Let’s run through this shall we? The crack about the weather and the sudden “But… on to more serious matters” is a cheap move at best. If you are a professional, let’s keep this professional, do not waste my time with small talk about the weather or The Packers. I have S%#$ to get dome today.

“We ran across your name/background in some research we have been doing and it look like you may be a creative graphic Web Designer.”

Some research we have been doing. Did you actually perform high level research spanning over several libraries stretching across the globe that took you months, maybe even years? Or did you just use Google and toss in some buzz marketing words to make yourself sound more important than you are?

Looks like you may be a creative graphic Web Designer. May be? MAY BE? Are you seriously questioning the fact that you don’t know exactly who you are asking, y’know with all that RESEARCH you have been doing. You can’t pinpoint certain individuals that are specifically geared to tackle the kind of work you are looking to have done? Or are you simply questioning the fact that, even though my professional resume is JAM PACKED with web design position after web design position that you still don’t believe that I may be who I say I am?

I stopped reading the letter at that point. If it were on paper, it would have been torn up, burned spat upon and used as toilet paper. I might even print this out just so I can do that.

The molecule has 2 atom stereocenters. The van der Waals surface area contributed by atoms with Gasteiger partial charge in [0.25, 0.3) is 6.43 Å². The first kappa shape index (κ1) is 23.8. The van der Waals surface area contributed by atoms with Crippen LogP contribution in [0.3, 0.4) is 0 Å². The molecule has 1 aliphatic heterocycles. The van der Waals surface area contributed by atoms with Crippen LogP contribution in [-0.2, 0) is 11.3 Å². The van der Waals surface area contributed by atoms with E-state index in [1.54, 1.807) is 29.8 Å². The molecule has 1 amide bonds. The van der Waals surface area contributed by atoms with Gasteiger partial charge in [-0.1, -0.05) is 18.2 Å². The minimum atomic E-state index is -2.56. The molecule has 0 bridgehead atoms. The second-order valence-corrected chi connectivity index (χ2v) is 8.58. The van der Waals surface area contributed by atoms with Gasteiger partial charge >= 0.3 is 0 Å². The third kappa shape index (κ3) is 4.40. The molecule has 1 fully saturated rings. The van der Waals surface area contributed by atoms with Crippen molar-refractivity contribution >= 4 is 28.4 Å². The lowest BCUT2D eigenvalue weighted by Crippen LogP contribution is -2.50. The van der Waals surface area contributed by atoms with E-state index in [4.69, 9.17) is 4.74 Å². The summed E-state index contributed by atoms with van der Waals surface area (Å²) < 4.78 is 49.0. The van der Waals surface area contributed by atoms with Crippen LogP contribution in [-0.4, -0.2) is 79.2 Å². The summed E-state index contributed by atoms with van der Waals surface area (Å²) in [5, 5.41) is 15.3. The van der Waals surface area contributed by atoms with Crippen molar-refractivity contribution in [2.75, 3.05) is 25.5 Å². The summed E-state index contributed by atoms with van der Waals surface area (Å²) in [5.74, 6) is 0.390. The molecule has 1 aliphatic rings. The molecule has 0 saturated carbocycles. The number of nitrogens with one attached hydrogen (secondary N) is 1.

I noticed some of the other buzzwords or buzz phrases that were used it just looked more and more comical with every added instance: “help them to infuse”, “in the form of”, “absolutely perfect”, “push the creative boundaries”, “innovate”, “it may sound cliché”, “best of both worlds”…

I swear, this person is using every overused phrase in the recruiting handbook!

The other thing that angered me about this letter, is that it came to my work email address. My WORK EMAIL ADDRESS! Not the email address I have listed on every resume, portfolio and web account I have posted on the public internet, but my private, work email that only my current employer knows. So what gives? Someone gave this firm my email address, and I am NOT happy about it.

Needless to say, I will not be contacting these people back. The letter was cheap, hollow and insulting. If you really want my services, then you’ll do me the common courtesy of not wasting my time with semantics!

The winning record of recruiters still is about 1 and 200, and it’s not looking like they will be advancing to the playoffs. Now, I can’t tell recruiters how to do their jobs, but I sure as hell aren’t going to put up with any that decide they want to play it save and act from a script, or use jargon that portrays them as being plastic and inhuman. I was always under the impression that headhunters and recruiters were there to help people find jobs, not help companies fill positions. How can you even do it that way? Take stock in the people you interview, take notice of their personality and skill sets. Find out what they are truly good at and THEN research the companies. What kind of work environment is it? What kind of history does this company have? What do others that work there say about working there?

If you do your job right, the only difficulty you should ever have is which one of my dozens of clients would fit the position the best.